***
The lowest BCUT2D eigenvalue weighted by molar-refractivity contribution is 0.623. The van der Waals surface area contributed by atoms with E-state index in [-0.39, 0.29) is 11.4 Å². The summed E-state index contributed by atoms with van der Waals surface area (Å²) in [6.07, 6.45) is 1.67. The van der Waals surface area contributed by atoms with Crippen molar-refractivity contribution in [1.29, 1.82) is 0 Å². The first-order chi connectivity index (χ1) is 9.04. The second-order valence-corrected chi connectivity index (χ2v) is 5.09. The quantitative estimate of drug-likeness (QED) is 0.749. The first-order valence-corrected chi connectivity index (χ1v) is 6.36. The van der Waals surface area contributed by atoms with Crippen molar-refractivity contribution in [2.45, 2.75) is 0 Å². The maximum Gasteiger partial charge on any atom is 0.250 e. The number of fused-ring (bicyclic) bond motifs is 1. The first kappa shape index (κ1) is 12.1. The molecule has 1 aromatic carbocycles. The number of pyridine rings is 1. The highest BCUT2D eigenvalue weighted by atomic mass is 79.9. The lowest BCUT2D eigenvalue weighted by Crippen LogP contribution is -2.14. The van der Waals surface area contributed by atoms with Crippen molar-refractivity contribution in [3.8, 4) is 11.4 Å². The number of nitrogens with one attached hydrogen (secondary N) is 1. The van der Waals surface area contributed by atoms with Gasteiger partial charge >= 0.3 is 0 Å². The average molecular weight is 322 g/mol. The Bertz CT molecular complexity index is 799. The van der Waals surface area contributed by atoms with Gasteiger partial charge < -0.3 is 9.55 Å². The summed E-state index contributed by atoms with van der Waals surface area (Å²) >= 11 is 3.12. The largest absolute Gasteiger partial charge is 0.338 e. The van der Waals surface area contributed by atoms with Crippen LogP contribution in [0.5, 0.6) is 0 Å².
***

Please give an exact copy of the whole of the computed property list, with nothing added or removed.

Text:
The lowest BCUT2D eigenvalue weighted by molar-refractivity contribution is 0.623. The van der Waals surface area contributed by atoms with E-state index in [-0.39, 0.29) is 11.4 Å². The summed E-state index contributed by atoms with van der Waals surface area (Å²) in [6.07, 6.45) is 1.67. The van der Waals surface area contributed by atoms with Crippen molar-refractivity contribution in [1.29, 1.82) is 0 Å². The first-order chi connectivity index (χ1) is 9.04. The second-order valence-corrected chi connectivity index (χ2v) is 5.09. The quantitative estimate of drug-likeness (QED) is 0.749. The first-order valence-corrected chi connectivity index (χ1v) is 6.36. The van der Waals surface area contributed by atoms with Crippen molar-refractivity contribution in [2.45, 2.75) is 0 Å². The maximum Gasteiger partial charge on any atom is 0.250 e. The number of fused-ring (bicyclic) bond motifs is 1. The first kappa shape index (κ1) is 12.1. The molecule has 1 aromatic carbocycles. The number of pyridine rings is 1. The highest BCUT2D eigenvalue weighted by atomic mass is 79.9. The lowest BCUT2D eigenvalue weighted by Crippen LogP contribution is -2.14. The van der Waals surface area contributed by atoms with Crippen molar-refractivity contribution in [3.8, 4) is 11.4 Å². The number of nitrogens with one attached hydrogen (secondary N) is 1. The van der Waals surface area contributed by atoms with Gasteiger partial charge >= 0.3 is 0 Å². The average molecular weight is 322 g/mol. The Bertz CT molecular complexity index is 799. The van der Waals surface area contributed by atoms with Gasteiger partial charge < -0.3 is 9.55 Å². The summed E-state index contributed by atoms with van der Waals surface area (Å²) >= 11 is 3.12. The largest absolute Gasteiger partial charge is 0.338 e. The van der Waals surface area contributed by atoms with Crippen LogP contribution in [0.5, 0.6) is 0 Å².